Advances in artificial intelligence and robotics stand to make our lives better. Dangerous jobs could be outsourced. Huge datasets could be analyzed instantly. Boring tasks could be automated.
But with any new technology comes risk. For example, the ability to organize and edit human genes—while promising for personalized medical treatments—raises questions about how comfortable we are exerting control over our DNA. Cellphones make navigation, communication, and countless other aspects of life more convenient. They also collect an unprecedented amount of personal information, forcing society to rethink the importance of privacy.
As robots join the workforce and intelligent algorithms are weaved into daily life, are we ready for what comes next?
John Basl, assistant professor of philosophy at Northeastern, studies the ethical implications of these emerging technologies. Here, he describes the moral questions facing society as robotics and artificial intelligence evolve, as well as the challenges still on the horizon, and those we must grapple with quickly.
What are the most important ethical concerns associated with robotics and artificial intelligence?
There are different ways in which ethical concerns can be important. They could be important in that they are pressing. Or, they could be important because, even if we don’t need to deal with them right away, the cost of a mistake is ethically costly. As an example of this contrast, consider the difference between autonomous vehicles and artificial intelligence that is conscious and very much like us. Both of these raise ethical concerns, the first because we need to resolve it very soon, and the second, because even though we aren’t close to having such an AI, its existence raises all sorts of ethical concerns that we don’t know how to resolve. People working in AI typically focus on the near term as the more pressing, but people like Elon Musk and others have serious worries about far-term ethical concerns.
Focusing on the near-term consequences you referenced, what are the ones that are most pressing?
One is related to economic justice. AI and robotics have the potential to radically transform employment and displace a lot of workers. As an example, consider that there have already been tests of autonomous semi-trucks. There are more than 3 million professional truck drivers in the U.S. This is just one industry where AI stands to displace workers. We are not yet, as a society, prepared for this economic impact, which is likely to have the greatest impact on those who are already socioeconomically disadvantaged.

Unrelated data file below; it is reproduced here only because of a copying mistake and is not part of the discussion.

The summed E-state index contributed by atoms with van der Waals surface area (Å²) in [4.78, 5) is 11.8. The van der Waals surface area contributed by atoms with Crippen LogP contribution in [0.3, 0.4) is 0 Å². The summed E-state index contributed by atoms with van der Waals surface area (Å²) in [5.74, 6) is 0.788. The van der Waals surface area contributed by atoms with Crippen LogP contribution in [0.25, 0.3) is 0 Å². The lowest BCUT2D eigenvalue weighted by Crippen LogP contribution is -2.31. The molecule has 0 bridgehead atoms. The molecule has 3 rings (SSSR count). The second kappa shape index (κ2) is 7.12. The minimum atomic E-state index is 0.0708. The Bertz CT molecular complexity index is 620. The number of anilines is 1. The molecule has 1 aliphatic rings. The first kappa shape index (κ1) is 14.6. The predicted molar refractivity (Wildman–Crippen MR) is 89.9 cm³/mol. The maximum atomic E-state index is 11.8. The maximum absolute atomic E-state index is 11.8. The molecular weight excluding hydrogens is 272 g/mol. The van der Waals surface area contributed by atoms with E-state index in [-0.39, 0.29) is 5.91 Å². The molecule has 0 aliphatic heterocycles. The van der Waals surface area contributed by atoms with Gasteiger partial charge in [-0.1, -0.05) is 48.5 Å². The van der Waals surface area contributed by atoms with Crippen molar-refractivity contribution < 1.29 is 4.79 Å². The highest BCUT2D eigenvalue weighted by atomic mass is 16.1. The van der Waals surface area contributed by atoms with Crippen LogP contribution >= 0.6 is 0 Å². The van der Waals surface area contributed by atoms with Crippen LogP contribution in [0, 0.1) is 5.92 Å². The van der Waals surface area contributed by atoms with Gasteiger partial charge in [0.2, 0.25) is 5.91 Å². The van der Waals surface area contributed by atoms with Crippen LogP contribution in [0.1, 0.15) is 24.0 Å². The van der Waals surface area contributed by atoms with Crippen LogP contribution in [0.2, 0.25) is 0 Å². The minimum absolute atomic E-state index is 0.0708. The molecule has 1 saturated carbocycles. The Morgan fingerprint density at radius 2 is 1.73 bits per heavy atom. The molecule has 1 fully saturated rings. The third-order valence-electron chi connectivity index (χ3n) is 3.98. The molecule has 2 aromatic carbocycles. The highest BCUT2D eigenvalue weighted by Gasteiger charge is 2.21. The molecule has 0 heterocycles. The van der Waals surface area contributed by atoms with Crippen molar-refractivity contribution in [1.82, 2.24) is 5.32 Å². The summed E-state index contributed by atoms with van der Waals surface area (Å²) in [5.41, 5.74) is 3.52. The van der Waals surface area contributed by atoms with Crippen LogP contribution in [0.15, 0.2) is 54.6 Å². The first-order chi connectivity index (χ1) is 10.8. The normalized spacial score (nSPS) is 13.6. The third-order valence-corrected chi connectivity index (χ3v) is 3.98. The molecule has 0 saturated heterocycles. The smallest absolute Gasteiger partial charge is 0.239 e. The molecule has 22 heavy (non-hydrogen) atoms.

Another important factor is accountability. Consider, again, autonomous cars. Who is to blame when a car gets in an accident? How do we assign responsibility? We need to find the right balance of values to maximize the benefits while minimizing the ethical costs. This will be an issue in any context where it is important to attribute responsibility, such as in the use of autonomous weapons or AI for medical diagnostics.
There is also the question of whether AI might result in socially unjust outcomes. Learning algorithms might be able to accurately make predictions by finding correlations in a huge dataset. But some of those correlations might be due to social biases or injustices, and so it might continue to propagate those or exacerbate them.
Also, dual-use problems arise for almost every technology. A dual-use problem is the problem of a technology designed for use in one context being adapted for another, potentially harmful, use. For example, a technology developed for the military might find use in a civilian context and that might lead to bad outcomes.
Also, there has been some concern recently that AI and learning algorithms might have the effect of putting us in information bubbles. Facebook, in order to show me content I like, might use an algorithm that learns to filter out the political views I don’t like or even news articles that I might not like. Doing so risks undermining the common ground we have to engage with one another on important issues. It can increase polarization.
You also referenced far-term ethical concerns. What are some examples?
AI safety concerns include how to ensure that AI doesn’t become so intelligent that it poses an existential threat to humans. The worry is that AI might become so adept at problem solving or realizing its own ends that it results in the deaths of massive numbers of people. There are lots of scenarios that are considered, from conscious, super-intelligent AI that doesn’t like us, to non-conscious AI that just runs amok but is intelligent enough that we can’t stop it. This is far term because the probability of achieving such an AI might be very low, but if we do achieve it and can’t control it, the cost is massive.
Another topic that I think is important, but also far-term, concerns our treatment of AI. If we are able to create conscious AI, we might very well mistreat it. Imagine if we simulated a dog’s consciousness in a computer and then used it in experiments that emulate pain. Well, if the simulation is really conscious, we are causing real pain. In the case of animal and human subjects research, we have oversight to protect research subjects. We don’t have anything like that yet for AI research. Some of my work concerns how to develop such oversight.